Why Are My Teeth Decaying So Fast?

Cavities and Tooth Decay: Symptoms, Causes and Treatment

Tooth decay is your tooth enamel softening and refers to the degradation of the tooth structure caused by acids that are produced when plaque bacteria break down sugar in your mouth. If this mineral loss from the enamel is left untreated, it may eventually result in a cavity or hole in the tooth. Such holes can grow larger with time without treatment, and can even kill the entire tooth.

The plaque acids can also eat away at the next tooth layer (dentin) and ultimately cause what is known as the root cavity. As a result, your teeth's nerves are exposed, and when you eat or drink you can feel pain. If you feel pain near your tooth's root, you may have some sort of tooth decay and should seek advice from a dental professional.  Effective teeth hygiene is a vital part of preserving your overall health and well-being and this means avoiding the dreaded dental cavity. One of the most common signs of tooth decay is a dental cavity, and it could be a sign of poor oral health and hygiene.

Causes of Cavities and Tooth Decay 

The development of cavities involves a number of steps, beginning from the loss of tooth mineral (demineralization) to chewing all the way through the tooth to trigger cavities. Tooth decay also occurs when carbohydrate-containing foods get stuck between teeth and are not completely removed by brushing and flossing.

Sugar, sticky foods, and drinks are major causes of tooth decay. The more sugar it consumes, the more acid it produces which leads to decay. Sugar combines with plaque to weaken the enamel which makes you susceptible to decay of the tooth. Each time you eat a sugary snack, your teeth are vulnerable to damage from the acids for the next 20 minutes. Learning the causes of tooth decay is crucial, so you can learn the right way to care for your teeth and your health. Cavity and tooth decay factors to watch out for:

  • Poor Oral Hygiene:  Not brushing your teeth regularly allows plaque to build up and attack the tooth enamel.
  • Plaque Formation:  Plaque is caused by the mixture of bacteria, acid, food particles and saliva all in your mouth. The plaque will stick to your teeth and will build up over time. Plaque acid attacks your tooth enamel and can eventually cause holes in your teeth, better known as cavities.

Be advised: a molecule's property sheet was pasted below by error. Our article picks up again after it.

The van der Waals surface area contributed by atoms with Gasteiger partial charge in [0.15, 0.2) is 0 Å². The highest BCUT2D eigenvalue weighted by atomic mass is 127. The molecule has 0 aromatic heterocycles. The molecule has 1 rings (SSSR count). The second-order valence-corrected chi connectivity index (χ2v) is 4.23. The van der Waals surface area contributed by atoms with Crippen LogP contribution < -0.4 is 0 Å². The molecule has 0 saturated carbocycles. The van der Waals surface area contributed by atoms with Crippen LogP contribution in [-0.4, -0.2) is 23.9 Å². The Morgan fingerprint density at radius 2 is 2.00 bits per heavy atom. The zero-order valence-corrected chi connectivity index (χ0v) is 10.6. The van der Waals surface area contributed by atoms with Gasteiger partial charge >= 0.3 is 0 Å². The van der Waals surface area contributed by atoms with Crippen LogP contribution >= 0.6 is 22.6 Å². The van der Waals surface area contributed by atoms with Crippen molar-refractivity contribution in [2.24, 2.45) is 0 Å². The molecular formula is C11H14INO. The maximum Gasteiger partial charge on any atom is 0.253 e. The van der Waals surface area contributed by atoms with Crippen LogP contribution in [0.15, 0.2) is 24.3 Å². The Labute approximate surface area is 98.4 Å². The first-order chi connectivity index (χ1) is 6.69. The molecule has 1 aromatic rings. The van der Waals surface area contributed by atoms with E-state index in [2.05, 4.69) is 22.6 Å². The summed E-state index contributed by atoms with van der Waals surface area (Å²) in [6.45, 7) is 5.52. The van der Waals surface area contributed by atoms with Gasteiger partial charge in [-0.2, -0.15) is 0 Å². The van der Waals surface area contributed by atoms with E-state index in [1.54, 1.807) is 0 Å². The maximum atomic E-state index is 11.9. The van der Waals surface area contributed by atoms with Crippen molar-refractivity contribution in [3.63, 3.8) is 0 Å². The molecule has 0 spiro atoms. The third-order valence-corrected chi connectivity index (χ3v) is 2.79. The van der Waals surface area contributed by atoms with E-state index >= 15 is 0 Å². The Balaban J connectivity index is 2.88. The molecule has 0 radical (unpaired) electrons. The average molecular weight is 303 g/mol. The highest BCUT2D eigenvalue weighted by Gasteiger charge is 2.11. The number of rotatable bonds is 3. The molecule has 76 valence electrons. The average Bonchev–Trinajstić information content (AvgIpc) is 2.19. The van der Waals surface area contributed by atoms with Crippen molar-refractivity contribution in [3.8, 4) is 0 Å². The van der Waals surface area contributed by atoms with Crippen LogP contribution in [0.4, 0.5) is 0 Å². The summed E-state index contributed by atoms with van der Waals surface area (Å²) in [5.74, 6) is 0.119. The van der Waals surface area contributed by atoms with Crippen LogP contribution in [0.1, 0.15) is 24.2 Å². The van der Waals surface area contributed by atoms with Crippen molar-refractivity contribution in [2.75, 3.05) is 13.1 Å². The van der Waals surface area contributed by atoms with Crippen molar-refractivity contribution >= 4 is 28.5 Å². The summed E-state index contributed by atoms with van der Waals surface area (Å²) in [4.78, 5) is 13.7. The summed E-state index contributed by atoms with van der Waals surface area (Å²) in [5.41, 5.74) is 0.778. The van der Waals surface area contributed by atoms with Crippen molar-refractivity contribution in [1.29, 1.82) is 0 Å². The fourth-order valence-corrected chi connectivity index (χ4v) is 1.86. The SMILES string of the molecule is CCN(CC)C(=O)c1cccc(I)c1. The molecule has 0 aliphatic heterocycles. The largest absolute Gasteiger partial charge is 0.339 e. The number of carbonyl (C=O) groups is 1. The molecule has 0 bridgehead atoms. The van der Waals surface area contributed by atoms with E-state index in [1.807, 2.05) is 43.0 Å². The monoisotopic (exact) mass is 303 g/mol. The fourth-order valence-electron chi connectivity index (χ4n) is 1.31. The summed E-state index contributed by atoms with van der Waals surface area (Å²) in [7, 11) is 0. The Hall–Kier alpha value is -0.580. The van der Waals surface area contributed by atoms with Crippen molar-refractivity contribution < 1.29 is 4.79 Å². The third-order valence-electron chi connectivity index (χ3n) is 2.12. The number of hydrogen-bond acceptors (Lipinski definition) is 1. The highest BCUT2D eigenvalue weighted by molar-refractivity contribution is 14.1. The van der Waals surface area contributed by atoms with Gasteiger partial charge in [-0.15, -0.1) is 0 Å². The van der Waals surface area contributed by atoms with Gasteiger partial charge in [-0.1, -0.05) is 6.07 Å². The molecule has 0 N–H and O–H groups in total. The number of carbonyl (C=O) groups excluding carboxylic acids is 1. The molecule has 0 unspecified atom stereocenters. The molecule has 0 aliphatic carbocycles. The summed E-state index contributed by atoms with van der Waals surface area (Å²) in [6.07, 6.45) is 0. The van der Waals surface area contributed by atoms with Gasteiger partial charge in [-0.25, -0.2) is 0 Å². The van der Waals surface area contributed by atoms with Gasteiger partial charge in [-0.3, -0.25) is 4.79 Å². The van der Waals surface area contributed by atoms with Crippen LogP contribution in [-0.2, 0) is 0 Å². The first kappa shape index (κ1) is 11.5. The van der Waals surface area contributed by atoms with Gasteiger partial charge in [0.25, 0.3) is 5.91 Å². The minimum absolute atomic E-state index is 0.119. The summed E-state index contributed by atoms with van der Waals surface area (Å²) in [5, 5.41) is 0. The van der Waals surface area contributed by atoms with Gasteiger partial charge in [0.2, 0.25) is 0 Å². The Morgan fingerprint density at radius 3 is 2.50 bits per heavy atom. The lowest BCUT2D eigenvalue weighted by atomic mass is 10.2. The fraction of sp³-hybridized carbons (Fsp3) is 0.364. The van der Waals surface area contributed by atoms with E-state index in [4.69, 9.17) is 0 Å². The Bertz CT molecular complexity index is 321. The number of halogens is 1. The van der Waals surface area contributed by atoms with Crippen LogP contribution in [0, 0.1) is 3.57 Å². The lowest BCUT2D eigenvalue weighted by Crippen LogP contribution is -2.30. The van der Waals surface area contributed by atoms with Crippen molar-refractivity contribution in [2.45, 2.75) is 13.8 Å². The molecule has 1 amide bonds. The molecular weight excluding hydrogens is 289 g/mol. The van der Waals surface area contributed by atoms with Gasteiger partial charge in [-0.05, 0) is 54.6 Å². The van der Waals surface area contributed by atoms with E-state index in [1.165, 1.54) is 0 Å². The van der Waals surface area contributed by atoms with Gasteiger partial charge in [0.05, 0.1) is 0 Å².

• Dry Mouth: The saliva allows the teeth to wash plaque. If you have a dry mouth that contains very little saliva, plaque can build up faster.
  • Eating and Drinking:  This is where it all begins. Because we all have to eat and drink to live, there's no way to stop this, so it does play a major role in cavity formation. Carbohydrates stay on your teeth while you eat or drink before you wash. You may not even be able to remove all food particles or carbohydrates from your teeth after the brushing. Foods that tend to stick to your teeth can increase your risk of developing a tooth cavity. Be sure to brush your teeth regularly, particularly after drinking milk or soda, or after consuming dried fruit, dry cereals, hard candy, caramel, taffy, raisins, sugary cereals, cookies and breath mints.
  • Bacteria and Acid:  While most people don't like thinking about it, bacteria do live in your mouth naturally. Acid forms as these bacteria digest the carbohydrates that remain on your teeth and mouth.
  • Medical Problems:  May lead to tooth cavity by allowing stomach acid to flow back into your mouth. Likewise, when the teeth are exposed to stomach acid during repeated vomiting, bulimia increases the risk of a tooth cavity. Additionally, certain forms of cancer treatment that expose the head and neck to radiation may induce a tooth cavity by adjusting the saliva make-up to encourage increased growth of bacteria.

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Signs and Symptoms of Tooth Decay and Cavities

When tooth decay progresses, signs of the cavity begin to show up. When you have some of the common signs of cavity, see your dentist as soon as you can. The earlier signs are detected, the faster and easier the treatment for cavity will be. Tune your teeth and search for these signs of the cavity:

  • Pain: A toothache is one of the most common cavity symptoms.
  • Pressure: Both increased tooth sensitivity and pain when biting down can indicate a cavity.
  • Pits: Cavity symptoms may include a noticeable hole or pit in the affected tooth. Sometimes the holes are only visible on a dental x-ray.
  • Pus:  One of the more serious and obvious cavity symptoms is pus around a tooth.

Some common signs of a cavity you'll probably find on your own include toothache or sensitive teeth — especially while consuming sweet, hot or cold foods or drinks. Such cavity symptoms are usually associated with advanced tooth decay and thus require immediate attention from a dental professional.

 

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